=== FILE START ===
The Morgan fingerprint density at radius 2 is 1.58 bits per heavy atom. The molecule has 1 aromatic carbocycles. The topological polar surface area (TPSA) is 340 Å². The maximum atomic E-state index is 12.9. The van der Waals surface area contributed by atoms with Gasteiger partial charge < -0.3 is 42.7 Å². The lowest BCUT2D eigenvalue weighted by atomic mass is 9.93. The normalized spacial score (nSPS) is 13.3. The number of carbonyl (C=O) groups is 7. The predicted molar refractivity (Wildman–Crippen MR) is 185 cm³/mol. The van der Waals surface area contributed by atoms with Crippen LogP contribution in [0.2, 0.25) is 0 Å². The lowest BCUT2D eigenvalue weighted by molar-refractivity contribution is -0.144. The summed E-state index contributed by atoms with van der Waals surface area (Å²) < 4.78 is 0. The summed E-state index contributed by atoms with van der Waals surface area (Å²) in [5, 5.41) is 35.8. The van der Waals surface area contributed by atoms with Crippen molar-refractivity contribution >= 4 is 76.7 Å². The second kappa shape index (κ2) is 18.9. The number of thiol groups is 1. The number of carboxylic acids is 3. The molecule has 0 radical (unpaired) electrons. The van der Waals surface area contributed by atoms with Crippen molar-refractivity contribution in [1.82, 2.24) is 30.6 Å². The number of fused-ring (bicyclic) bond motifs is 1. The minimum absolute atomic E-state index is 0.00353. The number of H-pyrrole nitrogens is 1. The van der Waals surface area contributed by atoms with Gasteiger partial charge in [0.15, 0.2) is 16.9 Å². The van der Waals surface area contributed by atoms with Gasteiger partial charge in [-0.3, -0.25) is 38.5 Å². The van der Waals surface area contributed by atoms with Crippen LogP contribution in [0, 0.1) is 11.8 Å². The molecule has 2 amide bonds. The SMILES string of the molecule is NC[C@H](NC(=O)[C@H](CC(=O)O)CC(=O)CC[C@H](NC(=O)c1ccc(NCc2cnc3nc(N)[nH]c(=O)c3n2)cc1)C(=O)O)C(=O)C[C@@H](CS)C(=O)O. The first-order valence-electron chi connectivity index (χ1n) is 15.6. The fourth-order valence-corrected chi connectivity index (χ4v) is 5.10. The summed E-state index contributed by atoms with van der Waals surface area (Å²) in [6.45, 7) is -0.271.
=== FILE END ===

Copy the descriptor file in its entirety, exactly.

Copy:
The Morgan fingerprint density at radius 2 is 1.58 bits per heavy atom. The molecule has 1 aromatic carbocycles. The topological polar surface area (TPSA) is 340 Å². The maximum atomic E-state index is 12.9. The van der Waals surface area contributed by atoms with Gasteiger partial charge < -0.3 is 42.7 Å². The lowest BCUT2D eigenvalue weighted by atomic mass is 9.93. The normalized spacial score (nSPS) is 13.3. The number of carbonyl (C=O) groups is 7. The predicted molar refractivity (Wildman–Crippen MR) is 185 cm³/mol. The van der Waals surface area contributed by atoms with Crippen LogP contribution in [0.2, 0.25) is 0 Å². The lowest BCUT2D eigenvalue weighted by molar-refractivity contribution is -0.144. The summed E-state index contributed by atoms with van der Waals surface area (Å²) < 4.78 is 0. The summed E-state index contributed by atoms with van der Waals surface area (Å²) in [5, 5.41) is 35.8. The van der Waals surface area contributed by atoms with Crippen molar-refractivity contribution >= 4 is 76.7 Å². The second kappa shape index (κ2) is 18.9. The number of thiol groups is 1. The number of carboxylic acids is 3. The molecule has 0 radical (unpaired) electrons. The van der Waals surface area contributed by atoms with Crippen molar-refractivity contribution in [1.82, 2.24) is 30.6 Å². The number of fused-ring (bicyclic) bond motifs is 1. The minimum absolute atomic E-state index is 0.00353. The number of H-pyrrole nitrogens is 1. The van der Waals surface area contributed by atoms with Gasteiger partial charge in [0.15, 0.2) is 16.9 Å². The van der Waals surface area contributed by atoms with Gasteiger partial charge in [-0.3, -0.25) is 38.5 Å². The van der Waals surface area contributed by atoms with Crippen LogP contribution in [0, 0.1) is 11.8 Å². The molecule has 2 amide bonds. The SMILES string of the molecule is NC[C@H](NC(=O)[C@H](CC(=O)O)CC(=O)CC[C@H](NC(=O)c1ccc(NCc2cnc3nc(N)[nH]c(=O)c3n2)cc1)C(=O)O)C(=O)C[C@@H](CS)C(=O)O. The first-order valence-electron chi connectivity index (χ1n) is 15.6. The fourth-order valence-corrected chi connectivity index (χ4v) is 5.10. The summed E-state index contributed by atoms with van der Waals surface area (Å²) in [6.45, 7) is -0.271.